Are Worms Working For You?
Earthworms are pretty cool. Squiggly little creatures who convert all your kitchen scraps into valuable plant food.
Each worm is a tiny factory, gobbling up food scraps and converting them into organic garden fertilizer, sometimes called black gold, but most times called castings, and never worm ‘poo’.
Did you know that worms eat their weight in food each day? In a one bin residential system, housing about 2000 worms, that means they are processing up to 2 lbs of scraps per day!
With food scraps making up nearly 50% of waste thrown out by households, you can see how raising worms will help with your environmental footprint.
These little guys never yell, screech, rebel, or cause you trouble, just work all day without complaining.
Worms are small, but mighty. They are literally the ‘Tillers of the Earth’ and have been around for an estimated 120 million years!
To say worms are one of the most important creatures on earth, would be completely true. Just think of how many birds, and small animals, eat worms. They sustain hundreds of species.
Add worms to your life, and get them working for you, too! No more lugging heavy bags of kitchen garbage to the curb.
Let worms turn it all into organic garden fertilizer, for your vegetable plots, flowers, and houseplants.
Worms can save you money. Which is as good as making money, only better.
Worm Farm Business Opportunity
Start each morning by sprinkling your morning coffee grounds into the worm bin, over the shredded newspaper. Your worms will be waiting. They love to read the news while having coffee…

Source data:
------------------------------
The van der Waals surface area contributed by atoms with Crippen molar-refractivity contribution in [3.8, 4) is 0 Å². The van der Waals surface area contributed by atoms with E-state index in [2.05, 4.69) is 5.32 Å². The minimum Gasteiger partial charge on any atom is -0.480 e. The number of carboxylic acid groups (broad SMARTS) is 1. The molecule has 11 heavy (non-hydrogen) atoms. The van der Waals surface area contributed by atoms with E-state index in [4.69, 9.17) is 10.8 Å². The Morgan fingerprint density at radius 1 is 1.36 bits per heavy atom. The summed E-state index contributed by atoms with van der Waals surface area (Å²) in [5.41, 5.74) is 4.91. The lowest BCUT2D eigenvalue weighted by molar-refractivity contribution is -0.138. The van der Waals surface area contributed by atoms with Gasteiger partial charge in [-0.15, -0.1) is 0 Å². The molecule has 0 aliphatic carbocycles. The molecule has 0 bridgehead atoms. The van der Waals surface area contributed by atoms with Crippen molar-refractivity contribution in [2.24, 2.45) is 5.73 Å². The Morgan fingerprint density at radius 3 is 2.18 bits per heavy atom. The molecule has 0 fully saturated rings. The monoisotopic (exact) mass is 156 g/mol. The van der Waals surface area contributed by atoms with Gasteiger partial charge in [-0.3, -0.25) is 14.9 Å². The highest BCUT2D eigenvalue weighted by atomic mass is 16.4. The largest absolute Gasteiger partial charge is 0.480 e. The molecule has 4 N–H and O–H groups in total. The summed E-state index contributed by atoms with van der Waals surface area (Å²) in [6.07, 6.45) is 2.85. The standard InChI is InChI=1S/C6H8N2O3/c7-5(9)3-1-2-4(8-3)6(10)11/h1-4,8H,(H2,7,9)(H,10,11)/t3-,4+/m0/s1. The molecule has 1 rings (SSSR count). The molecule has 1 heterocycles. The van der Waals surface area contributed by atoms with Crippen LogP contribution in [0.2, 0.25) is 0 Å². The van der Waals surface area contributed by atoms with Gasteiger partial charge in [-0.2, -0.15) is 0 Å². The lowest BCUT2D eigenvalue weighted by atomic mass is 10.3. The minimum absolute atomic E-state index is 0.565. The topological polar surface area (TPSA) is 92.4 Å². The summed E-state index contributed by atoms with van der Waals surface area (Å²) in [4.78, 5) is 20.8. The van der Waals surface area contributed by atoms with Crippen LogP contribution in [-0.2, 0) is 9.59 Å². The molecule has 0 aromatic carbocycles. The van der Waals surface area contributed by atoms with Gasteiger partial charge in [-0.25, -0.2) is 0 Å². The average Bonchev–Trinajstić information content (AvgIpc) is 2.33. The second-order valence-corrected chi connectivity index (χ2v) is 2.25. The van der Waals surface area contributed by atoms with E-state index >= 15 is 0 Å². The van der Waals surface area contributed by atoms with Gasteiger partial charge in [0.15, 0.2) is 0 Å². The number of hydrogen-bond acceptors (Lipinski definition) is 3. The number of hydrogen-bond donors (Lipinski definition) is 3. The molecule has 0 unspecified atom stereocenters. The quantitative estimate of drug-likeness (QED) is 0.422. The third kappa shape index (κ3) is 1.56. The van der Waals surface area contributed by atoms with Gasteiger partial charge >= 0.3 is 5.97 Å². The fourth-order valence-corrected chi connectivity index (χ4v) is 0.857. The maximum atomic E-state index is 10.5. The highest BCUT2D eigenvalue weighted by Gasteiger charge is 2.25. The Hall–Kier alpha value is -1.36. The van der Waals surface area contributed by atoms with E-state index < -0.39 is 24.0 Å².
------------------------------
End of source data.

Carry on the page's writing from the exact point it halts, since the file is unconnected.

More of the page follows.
In the average home, there are many pounds of vegetable peels, fruit peels, wilted greens, brown avocados (which worms absolutely love!) eggshells, leafy vegetables, spinach, lettuce, carrot tops, corn, cabbage, grass clippings, leaves, wet grains, old salad, that kind of thing.
Keep all of this out of your garbage bags. Divert it right into your own worm bin! Save the landfills!
Worms are delighted to eat these scraps for you, processing them, and creating castings, the most complete organic garden fertilizer your plants will ever need.
This incredible fertilizer can be collected right out of the bin, and once you make sure there are no worms in it, you can bag it and sell it! or use it on your own plants.
If you have approx. 2000 worms in one bin, they should produce about 7 lbs of castings per month.
The average price per pound is around two dollars. That would be about fifteen dollars a month per worm bin.
Or seven lbs of the best organic fertilizer your plants have ever tasted.
Growing Worms For Dollars
Worms multiply quickly if they are eating well, and their bin has plenty of bedding, aka, shredded newspaper, and shredded brown cardboard. Everything must be kept continually moist, not wet, and never dry.